Theories Of Flight
Released: 2016, InsideOut
The last Fates Warning album was a decent return but not exhilarating to my ears. It certainly was a step in the right direction. Upon hearing the new Fates Warning THEORIES OF FLIGHT I realized two things. The band is experiencing a bit of a renaissance with two quick (by their standards) in a row. Secondly, I finally clicked with me, what I missed with Fates all these years…the heaviness.
I suppose you could say I’m a ‘first 4-5 albums’ kind of guy with this band. All the rest…decent, solid etc….but not what attracted me to the band in the first place. My feelings are certainly not based on an ‘Artch vs. Alder’ thing, unlike some hard-core fans, it’s just many of the bands albums weren’t ‘Metal’ enough. Well, THEORIES OF FLIGHT is the best, heaviest, fastest album they have done in ages. All the touchstones are there, a cool cover, the old-school logo, and the band still happy and at home on InsideOut. After spending their entire career on Metal Blade Records and then making the shift to a new label, well they say a change is as goods as a rest. The line-up is stable as well, and things must be clicking, as I mentioned they have put out two albums in three years which makes me think they are having fun again…or at least ‘more’ fun?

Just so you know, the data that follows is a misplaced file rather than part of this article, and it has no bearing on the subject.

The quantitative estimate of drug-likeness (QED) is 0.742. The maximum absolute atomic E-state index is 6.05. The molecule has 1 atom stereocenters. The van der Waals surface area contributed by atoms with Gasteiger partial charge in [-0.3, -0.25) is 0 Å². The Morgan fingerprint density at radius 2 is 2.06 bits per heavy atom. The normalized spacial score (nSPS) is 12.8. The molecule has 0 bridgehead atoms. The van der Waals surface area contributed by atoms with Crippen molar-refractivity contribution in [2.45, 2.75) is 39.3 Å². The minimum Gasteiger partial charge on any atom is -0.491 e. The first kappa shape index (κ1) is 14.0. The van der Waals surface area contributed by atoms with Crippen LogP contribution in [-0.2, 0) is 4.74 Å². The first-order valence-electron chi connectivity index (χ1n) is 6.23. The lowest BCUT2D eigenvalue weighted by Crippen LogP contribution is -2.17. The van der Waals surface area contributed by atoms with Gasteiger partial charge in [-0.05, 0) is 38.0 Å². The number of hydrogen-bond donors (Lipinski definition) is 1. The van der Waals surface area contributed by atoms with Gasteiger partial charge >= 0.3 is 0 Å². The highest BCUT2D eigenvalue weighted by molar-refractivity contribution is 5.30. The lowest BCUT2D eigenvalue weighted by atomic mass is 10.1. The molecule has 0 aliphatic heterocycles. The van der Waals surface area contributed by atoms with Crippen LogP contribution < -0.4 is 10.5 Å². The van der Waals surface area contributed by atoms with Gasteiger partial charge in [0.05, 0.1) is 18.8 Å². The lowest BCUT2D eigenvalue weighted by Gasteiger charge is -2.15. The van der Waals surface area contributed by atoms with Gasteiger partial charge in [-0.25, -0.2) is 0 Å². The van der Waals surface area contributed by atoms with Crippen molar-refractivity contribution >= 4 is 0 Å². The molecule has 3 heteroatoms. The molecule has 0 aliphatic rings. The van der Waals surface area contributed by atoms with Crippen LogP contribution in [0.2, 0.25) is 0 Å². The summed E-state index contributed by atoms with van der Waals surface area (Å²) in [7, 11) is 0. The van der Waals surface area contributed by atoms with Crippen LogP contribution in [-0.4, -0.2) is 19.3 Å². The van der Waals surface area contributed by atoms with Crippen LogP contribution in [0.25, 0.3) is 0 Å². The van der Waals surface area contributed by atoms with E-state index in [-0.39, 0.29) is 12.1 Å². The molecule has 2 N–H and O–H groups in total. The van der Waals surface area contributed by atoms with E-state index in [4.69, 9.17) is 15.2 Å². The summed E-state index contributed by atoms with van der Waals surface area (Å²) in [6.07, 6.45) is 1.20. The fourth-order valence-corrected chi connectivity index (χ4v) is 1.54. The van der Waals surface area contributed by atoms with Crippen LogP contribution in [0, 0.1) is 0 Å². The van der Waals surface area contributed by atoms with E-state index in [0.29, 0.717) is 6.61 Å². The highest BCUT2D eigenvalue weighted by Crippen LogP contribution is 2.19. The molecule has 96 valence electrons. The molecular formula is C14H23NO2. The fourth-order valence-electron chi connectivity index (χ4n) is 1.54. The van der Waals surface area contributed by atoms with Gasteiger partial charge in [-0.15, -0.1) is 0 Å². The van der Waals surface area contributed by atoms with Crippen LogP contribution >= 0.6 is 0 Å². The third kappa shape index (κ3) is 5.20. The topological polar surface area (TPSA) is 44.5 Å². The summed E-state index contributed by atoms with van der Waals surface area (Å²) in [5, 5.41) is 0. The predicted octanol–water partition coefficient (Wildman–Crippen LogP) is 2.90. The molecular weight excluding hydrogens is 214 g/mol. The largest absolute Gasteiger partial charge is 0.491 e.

The guitar tone is more aggressive, the tempos are faster and there is some grit and crunch that had been largely devoid from a number of their previous albums, except in very small bursts. This album is loaded with heavy months like the epic opening to ‘The Ghosts Of Home’. ‘White Flag’ is very punchy do I even hear some hints of….almost, double-kick drums from Jarzombeck? The whole band technical ability and compositional skill is beyond reproach but as a fan you already knew that. The album grinds along, with many shades but an overall very welcome, very heavy tone and vibe. Somewhat unexpectedly, the album closes with a odd ballad of a song with a mix of atmospheric sounds, creepy voices, monologues, haunting acoustic refrains and some understated soloing. It is a bizarre instrumental tune an even odder choice to be the title track of the album, but I like it.
Trite as it seems, and it not just me saying it, THEORIES OF FLIGHT is easily the best Fates Warning album since INSIDEOUT well over two decades ago.